When we think about health and safety in the workplace, the natural inclination is to frame it in terms of physical well-being.
When employers carry out risk assessments, they are largely focusing on things that could cause injury or accidents – making sure machinery and equipment is in a safe state of repair, that fixtures and fittings in company premises are not about to fall on top of someone and so on.
When companies draw up health and safety policies, they again mainly focus on the prevention of physical harm – providing correct training in the use of equipment and manual handling, putting together fit for purpose emergency evacuation procedures.
As a result of this, different occupations are categorised on a scale from high risk to low risk. If you work in an industry such as waste management, construction or warehousing and logistics, for example, your occupation is considered high risk. The combination of physical labour, heavy machinery and moving vehicles does indeed tend to lead to an above average accident rate.
If, on the other hand, you do what might be considered ‘thinking work’ – law, academia, various job titles that have the word ‘strategist’ in them – then the fact that the only equipment you may ever need to use amounts to a laptop and a smartphone puts your occupation in the low risk category. Your employer may be obliged to check that your office chair and your laptop screen are adjusted correctly and that is about it.
But does the well-being of employees – and therefore the obligations of employers – really boil down to the prevention of physical accidents and injury alone?
Obligations around stress
In our last article, we raised the example of Japan, where a culture of chronic overwork is tragically driving people to suicide and, in some cases, leading to genuine accidents when exhausted commuters pass out behind the wheel. Japan’s business and legal community is waking up to the fact that employers do have a responsibility for the mental and emotional well-being of their employees, as well as the physical.
In fact, this is something enshrined in UK health and safety law, or at least its interpretation. Although the Health and Safety Executive (HSE) demonstrates its bias by consistently using phrases such as ‘prevention of injury and harm’ in its literature on employer responsibilities, case law has come to include issues such as stress under the definition of harm.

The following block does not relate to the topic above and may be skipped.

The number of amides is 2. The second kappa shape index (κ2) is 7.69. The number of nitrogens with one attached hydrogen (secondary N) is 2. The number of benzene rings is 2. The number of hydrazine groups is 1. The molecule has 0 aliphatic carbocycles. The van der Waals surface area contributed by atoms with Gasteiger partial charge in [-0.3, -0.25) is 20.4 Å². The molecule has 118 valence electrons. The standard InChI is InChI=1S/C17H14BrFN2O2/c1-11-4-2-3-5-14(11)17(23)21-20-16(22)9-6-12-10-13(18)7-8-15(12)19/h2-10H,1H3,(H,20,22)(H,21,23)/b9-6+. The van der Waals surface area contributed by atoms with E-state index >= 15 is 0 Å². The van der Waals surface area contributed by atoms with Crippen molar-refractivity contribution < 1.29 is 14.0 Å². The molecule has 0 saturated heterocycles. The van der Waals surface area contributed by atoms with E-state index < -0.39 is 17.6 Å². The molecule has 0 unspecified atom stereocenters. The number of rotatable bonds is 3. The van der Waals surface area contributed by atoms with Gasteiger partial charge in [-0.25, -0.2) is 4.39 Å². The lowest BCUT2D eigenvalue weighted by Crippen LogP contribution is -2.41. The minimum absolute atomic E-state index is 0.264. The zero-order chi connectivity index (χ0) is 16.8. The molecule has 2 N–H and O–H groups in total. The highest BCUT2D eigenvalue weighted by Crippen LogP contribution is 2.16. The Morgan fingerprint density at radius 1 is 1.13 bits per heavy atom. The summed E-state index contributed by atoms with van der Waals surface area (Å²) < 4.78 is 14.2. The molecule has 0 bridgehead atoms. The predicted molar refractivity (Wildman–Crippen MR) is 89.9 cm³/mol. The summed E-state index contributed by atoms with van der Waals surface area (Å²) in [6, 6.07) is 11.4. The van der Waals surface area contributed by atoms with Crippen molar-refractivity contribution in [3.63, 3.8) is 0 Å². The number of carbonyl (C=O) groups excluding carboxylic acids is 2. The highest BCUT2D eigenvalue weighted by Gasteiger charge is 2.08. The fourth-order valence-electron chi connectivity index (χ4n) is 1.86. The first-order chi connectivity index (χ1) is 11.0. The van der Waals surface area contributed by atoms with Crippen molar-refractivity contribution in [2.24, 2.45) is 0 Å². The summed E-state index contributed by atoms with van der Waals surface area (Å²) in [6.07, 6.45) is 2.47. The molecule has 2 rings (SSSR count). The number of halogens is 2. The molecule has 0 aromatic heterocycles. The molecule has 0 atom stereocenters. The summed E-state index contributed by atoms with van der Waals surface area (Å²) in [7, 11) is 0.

Stress is not a risk that is confined to the sort of machinery used in the workplace or how much physical exertion is involved in performing your duties. Even the most sedentary of professions are vulnerable to stress. Excessive hours, too much pressure from targets, an unsupportive, bullying work culture – all can lead to mental damage that is just as debilitating as physical injury.
This is recognised in other areas of employment law. The Working Time Directive, for example, is primarily intended not to prevent accidents from people falling asleep on the job, but to preserve mental and emotional well-being by ensuring workers get appropriate amounts of rest.
So when we are considering employer’s obligations on health and safety, it would be more helpful to extend our thinking beyond the obvious preoccupations with physical risks. Harm does not begin and end with injury and accidents. Even in supposedly ‘low risk’ occupations where mental rather than physical work predominates, issues of stress and anxiety can cause immense damage to personal well-being.
Employers have just as much of an obligation to protect against these risks as they do to prevent injury and accidents. Overwork, punitive targets, negative work cultures are all things that employers can control, so there is no excuse when workers do end up signed off with stress.